Version 1 (V1, the paid-for one) sought tenderness by using a mixture of cake flour and all purpose flour. But alas, I don't think Mr. Top Secret was aware of the tenderizing properties of both sugar and fat, so he pretty much left both out. The resulting doughnut was tasty, but had more chew than a Krispy Kreme should have. I will say that, if you've never had a Krispy Kreme or have always wished that they were just a bit chewier, these might be the doughnuts for you. I did not test out his glaze formula, but just from reading over the ingredients, it seems a viable glaze Option.
Version 2 (V2 from Food.com) was, for me, much closer to the mark. It used 100% all purpose flour and also was enriched with an egg, milk, shortening and a fair amount of sugar.
Both doughs were at a super-high hydration level. I calculated V1 at 77% and V2 at around 73%. For comparison's sake, most breads fall somewhere between 58% and 68% hydration. What I ended up for both versions was much more of a batter than a dough. Rather like a flowing pate a choux. It was a bit daunting to think of having to roll out batter, but all was well in the end.
I made V1 almost exactly as called for in the recipe with the addition of some dry malt powder (available at home brew stores). I also added in a bit more flour after the initial rise, just to make the dough a bit easier to handle. I cut large doughnuts with my 3 1/2" doughnut cutter. For V2, I added the malt powder, but I added as little flour as I possibly could for the first rolling, adding in a bit more when I rerolled. I also cut most of them with the 2 1/2" cutter. The results: V1 doughnuts held their shape fairly well when I slipped them into the oil. They only got lightly browned though since the dough contained a negligible amount of sugar. V2 (first roll) were incredibly hard to handle and they abjectly refused to hold their shape. V2 (second roll) worked out the best of all three, I believe. While both rollings browned up beautifully, the doughnuts from the second rolling were tender enough to pass the shquoosh test, and they held their shape much better than the first roll.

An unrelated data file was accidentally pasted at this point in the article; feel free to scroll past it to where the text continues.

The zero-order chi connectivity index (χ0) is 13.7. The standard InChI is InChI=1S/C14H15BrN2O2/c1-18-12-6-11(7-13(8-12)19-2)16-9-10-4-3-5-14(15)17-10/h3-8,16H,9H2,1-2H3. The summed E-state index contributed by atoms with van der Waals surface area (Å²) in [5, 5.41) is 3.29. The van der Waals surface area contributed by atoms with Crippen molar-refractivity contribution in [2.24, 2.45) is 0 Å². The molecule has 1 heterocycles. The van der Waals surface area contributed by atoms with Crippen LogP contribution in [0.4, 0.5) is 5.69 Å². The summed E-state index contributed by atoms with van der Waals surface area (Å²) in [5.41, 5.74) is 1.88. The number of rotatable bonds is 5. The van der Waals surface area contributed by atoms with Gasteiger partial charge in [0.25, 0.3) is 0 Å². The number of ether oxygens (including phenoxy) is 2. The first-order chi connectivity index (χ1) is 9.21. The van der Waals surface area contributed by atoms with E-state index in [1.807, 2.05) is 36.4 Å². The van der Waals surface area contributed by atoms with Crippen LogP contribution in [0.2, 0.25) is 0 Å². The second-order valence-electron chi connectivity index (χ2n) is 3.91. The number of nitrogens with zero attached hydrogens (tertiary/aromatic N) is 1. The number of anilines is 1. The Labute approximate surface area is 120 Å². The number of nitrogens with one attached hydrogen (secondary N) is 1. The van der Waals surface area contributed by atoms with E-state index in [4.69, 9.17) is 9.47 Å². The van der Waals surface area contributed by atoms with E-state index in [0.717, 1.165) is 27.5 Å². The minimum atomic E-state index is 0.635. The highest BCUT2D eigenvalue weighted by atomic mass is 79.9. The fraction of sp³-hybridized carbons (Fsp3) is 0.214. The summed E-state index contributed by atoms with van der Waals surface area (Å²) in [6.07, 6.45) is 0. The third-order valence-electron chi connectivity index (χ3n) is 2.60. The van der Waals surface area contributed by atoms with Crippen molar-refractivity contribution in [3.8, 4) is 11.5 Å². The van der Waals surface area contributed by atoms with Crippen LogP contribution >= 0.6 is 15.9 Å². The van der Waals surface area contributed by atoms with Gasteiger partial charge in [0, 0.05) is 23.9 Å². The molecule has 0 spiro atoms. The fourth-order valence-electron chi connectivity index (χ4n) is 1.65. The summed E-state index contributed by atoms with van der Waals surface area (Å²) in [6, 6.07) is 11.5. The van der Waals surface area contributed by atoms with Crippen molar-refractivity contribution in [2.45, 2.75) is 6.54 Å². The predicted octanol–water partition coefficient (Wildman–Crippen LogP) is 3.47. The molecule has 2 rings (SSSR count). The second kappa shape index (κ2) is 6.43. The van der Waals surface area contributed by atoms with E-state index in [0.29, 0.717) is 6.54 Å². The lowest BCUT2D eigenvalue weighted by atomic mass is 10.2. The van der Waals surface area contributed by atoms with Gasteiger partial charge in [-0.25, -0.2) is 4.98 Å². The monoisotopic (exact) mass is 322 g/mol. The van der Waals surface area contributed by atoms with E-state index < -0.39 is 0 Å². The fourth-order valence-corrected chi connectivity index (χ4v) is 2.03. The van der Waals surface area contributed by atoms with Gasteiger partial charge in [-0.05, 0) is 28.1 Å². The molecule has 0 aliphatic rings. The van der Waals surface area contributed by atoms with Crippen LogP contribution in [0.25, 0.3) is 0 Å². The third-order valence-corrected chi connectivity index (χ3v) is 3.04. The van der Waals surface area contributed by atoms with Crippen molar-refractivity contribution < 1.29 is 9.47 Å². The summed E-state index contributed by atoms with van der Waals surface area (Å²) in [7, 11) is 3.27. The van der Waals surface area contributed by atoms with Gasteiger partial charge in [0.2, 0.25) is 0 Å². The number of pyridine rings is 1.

I went with the glaze from V2. It's butter-rich, which isn't necessarily what the Krispy Kreme folks use, but it turned out to be a reasonable approximation. I was pleased with both the flavor and the way it set up, although it took some playing to get the glaze the right consistency so that most of it would run off, leaving behind a thin and unbroken sheet of sugary, buttery goodness.
I won't be sharing a recipe since I didn't play with either recipe nearly enough to even call them "adapted," but I will share some of the finer Procedural Points, especially since these doughs were seriously wet. One might even say runny. It was alarming, even for me.
- For both doughs, rather than add ingredients in the prescribed order, I just dumped everything together and hit it with the dough hook until everything was combined. Then, I let it knead for 5 minutes on medium low. The results (both times) were like thick, sticky pancake batter. I shrugged, scraped the dough into bowls, sprayed their tops, covered them with towels and let them rise until doubled. Even in a cool kitchen, this only took about an hour since the dough was wet enough for the yeast to get all ebullient quickly and since I used the amount called for in the recipe (I usually use way less yeast than called for and then let it rise very slowly).